The ongoing tussle between the Ghana Football Association and former Ghana coach James Kwasi Appiah looks like it will not end anytime soon after the association revealed that it is not responsible for paying the coach’s salaries.
Kwasi Appiah this week revealed that since leaving his post at the beginning of the year, he has tried in vain to retrieve outstanding salaries and bonuses owed him by the GFA.
The Ghana FA maintains the Ministry of Youth and Sports is responsible for paying Black Stars coaches, and not the FA.
GFA Head of Communications, Henry Twum, told BBC Sport Africa that he believed Appiah was aware of these rules.
“The GFA does not pay the coach – it’s the state that pays the coach,” he said.
“The GFA is the employer of the head coach of the national team but his salary is paid by the state. He wrote to the GFA and we forwarded his letter to the ministry.
“It is the ministry that must pay him, not the GFA.
“Kwesi Appiah has been in and out of the Black Stars for so many years and he knows that it is not the FA that pays him. It’s very strange to read what is going round because it’s not the FA that pays the head coach of Black Stars, it is the Government of Ghana. That has been the constitution. The Government owes him.”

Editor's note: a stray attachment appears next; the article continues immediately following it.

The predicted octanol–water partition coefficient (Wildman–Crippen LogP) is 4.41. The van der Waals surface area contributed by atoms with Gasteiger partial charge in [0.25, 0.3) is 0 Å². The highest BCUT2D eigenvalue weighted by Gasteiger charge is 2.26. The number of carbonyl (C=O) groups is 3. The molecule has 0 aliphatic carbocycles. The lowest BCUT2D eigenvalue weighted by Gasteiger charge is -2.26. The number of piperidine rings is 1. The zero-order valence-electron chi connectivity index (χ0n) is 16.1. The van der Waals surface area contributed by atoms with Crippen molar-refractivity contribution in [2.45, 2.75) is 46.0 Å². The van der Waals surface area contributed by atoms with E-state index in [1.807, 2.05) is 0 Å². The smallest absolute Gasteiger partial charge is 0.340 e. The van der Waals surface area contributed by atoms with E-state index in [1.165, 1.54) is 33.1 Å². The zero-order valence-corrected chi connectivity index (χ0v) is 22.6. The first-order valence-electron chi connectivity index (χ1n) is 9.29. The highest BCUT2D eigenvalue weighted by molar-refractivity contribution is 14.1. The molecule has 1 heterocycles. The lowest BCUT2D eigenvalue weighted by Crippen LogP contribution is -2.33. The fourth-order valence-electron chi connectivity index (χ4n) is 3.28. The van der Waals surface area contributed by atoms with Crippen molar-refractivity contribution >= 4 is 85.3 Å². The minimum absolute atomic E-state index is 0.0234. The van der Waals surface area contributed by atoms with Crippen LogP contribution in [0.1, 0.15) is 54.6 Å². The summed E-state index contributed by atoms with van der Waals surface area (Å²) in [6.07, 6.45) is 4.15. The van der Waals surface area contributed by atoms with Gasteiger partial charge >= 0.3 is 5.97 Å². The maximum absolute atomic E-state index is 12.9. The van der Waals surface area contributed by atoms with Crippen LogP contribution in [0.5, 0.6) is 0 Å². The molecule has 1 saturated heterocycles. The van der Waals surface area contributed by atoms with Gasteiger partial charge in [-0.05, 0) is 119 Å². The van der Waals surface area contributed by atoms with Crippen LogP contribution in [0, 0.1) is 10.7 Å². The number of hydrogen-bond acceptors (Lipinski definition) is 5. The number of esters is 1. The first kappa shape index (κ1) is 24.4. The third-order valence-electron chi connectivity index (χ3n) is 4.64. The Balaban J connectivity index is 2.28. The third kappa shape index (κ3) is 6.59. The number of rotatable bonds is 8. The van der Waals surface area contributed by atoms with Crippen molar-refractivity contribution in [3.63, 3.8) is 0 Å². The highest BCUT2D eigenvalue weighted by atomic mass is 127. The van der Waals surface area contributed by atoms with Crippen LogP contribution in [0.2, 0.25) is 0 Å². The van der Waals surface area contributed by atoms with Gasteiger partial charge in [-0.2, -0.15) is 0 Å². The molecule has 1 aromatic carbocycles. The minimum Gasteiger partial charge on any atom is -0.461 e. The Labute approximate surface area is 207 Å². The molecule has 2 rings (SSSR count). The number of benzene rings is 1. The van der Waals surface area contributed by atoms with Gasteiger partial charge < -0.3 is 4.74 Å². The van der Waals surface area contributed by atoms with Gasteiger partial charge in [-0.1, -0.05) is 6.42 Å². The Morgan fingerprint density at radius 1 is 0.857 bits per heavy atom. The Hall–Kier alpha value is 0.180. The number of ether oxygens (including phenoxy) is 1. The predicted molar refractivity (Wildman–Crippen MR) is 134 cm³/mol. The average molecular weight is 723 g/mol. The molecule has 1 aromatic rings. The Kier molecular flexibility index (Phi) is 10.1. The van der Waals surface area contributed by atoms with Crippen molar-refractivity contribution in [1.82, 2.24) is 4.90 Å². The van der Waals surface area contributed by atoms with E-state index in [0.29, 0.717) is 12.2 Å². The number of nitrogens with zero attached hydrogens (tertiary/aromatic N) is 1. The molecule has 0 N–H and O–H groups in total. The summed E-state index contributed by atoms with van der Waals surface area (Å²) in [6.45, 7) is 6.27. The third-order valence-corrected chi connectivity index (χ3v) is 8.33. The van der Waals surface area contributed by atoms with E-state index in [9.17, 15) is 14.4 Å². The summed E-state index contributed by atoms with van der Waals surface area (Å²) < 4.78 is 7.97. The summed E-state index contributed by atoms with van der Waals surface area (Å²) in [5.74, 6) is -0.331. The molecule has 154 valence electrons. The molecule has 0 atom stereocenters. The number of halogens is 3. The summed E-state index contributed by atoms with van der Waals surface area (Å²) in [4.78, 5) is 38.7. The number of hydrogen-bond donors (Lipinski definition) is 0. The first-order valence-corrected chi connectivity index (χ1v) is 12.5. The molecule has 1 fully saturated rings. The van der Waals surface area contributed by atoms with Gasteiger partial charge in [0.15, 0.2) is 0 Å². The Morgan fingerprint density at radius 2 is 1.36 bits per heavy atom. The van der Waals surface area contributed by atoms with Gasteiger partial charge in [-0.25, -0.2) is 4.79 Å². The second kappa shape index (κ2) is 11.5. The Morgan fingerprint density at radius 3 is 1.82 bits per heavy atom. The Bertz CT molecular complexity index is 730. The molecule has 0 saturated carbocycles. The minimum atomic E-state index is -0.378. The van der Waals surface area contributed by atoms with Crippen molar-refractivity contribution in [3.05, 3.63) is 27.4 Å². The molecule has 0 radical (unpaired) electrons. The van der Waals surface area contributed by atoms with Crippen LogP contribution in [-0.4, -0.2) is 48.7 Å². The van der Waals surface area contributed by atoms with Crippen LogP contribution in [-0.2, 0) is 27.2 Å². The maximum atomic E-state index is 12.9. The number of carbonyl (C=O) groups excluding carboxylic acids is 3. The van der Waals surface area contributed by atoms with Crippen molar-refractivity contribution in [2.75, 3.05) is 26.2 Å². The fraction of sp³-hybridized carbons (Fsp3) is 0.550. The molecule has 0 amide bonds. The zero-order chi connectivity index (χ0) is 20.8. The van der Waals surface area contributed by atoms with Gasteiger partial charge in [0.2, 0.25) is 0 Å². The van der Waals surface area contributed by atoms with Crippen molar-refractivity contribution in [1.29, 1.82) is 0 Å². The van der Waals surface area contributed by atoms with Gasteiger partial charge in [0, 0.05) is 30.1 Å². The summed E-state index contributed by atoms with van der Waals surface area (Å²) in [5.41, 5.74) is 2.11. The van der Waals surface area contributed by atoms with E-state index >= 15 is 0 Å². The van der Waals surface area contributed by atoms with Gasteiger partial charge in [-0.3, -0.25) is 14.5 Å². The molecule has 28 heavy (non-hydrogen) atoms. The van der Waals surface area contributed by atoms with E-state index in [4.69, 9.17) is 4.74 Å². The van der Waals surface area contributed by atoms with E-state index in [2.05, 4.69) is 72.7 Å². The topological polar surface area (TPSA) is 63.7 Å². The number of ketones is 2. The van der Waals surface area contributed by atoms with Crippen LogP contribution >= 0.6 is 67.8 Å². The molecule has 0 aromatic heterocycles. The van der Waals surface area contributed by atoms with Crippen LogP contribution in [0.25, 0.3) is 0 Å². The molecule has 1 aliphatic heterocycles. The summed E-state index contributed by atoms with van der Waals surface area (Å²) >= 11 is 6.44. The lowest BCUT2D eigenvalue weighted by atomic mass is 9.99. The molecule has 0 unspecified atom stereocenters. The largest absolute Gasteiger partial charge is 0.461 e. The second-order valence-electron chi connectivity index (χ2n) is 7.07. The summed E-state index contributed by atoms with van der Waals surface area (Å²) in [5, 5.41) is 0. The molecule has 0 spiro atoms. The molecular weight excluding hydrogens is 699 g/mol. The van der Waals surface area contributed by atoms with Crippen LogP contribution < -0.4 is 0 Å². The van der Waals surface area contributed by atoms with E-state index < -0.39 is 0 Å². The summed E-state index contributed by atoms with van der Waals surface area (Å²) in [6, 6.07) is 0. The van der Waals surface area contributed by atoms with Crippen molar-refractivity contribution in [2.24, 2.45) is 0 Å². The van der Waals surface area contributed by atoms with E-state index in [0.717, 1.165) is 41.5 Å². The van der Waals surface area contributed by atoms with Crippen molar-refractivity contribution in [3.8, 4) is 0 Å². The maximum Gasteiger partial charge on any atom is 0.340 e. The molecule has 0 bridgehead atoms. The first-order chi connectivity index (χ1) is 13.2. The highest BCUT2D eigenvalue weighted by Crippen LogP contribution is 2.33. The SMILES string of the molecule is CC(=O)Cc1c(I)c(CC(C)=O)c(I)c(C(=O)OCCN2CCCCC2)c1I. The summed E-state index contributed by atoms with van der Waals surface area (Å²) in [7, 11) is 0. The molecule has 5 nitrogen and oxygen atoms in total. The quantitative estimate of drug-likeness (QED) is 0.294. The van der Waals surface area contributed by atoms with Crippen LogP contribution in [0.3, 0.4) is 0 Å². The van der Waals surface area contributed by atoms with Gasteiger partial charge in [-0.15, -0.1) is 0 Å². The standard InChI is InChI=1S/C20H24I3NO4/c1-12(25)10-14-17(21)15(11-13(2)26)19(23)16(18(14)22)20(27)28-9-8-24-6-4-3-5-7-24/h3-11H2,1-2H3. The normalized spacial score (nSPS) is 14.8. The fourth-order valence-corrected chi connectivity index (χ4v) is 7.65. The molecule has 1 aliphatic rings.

But Appiah remains adamant that his contract was with the GFA and not the Government.
“I did not sign any contract with the Government or the ministries, I signed with the Football Association,” he said.
“I know the Government supports the FA in payments of players’ bonuses and travel funds but I am not supposed to be chasing the Ministry of Sports because I do not have a contract with them but the FA.”.
Appiah concedes he may have to take the case up with Fifa or seek legal action at the court of Arbitration for Sports should the GFA continue to ignore his appeal.
“At the moment it has not come to that. But if they don’t take notice of the second letter, then my lawyers will advise on taking it to Fifa or going to court,” he explained.
The GFA recently received a $500,000 emergency fund from world football’s governing body Fifa. Although Appiah is aware the funds from Fifa are for specified needs, he requires the GFA to pay up with whatever funds they have in their possession.
“Wherever the FA can get the money to pay me, let them do that,” he said.
“I know they have some monies in their accounts from last year up till now. I feel the debts should be settled.”
Kwesi Appiah’s second stint, which lasted two-and-half years, ended in December.
He was replaced by his assistant, Charles Akonnor.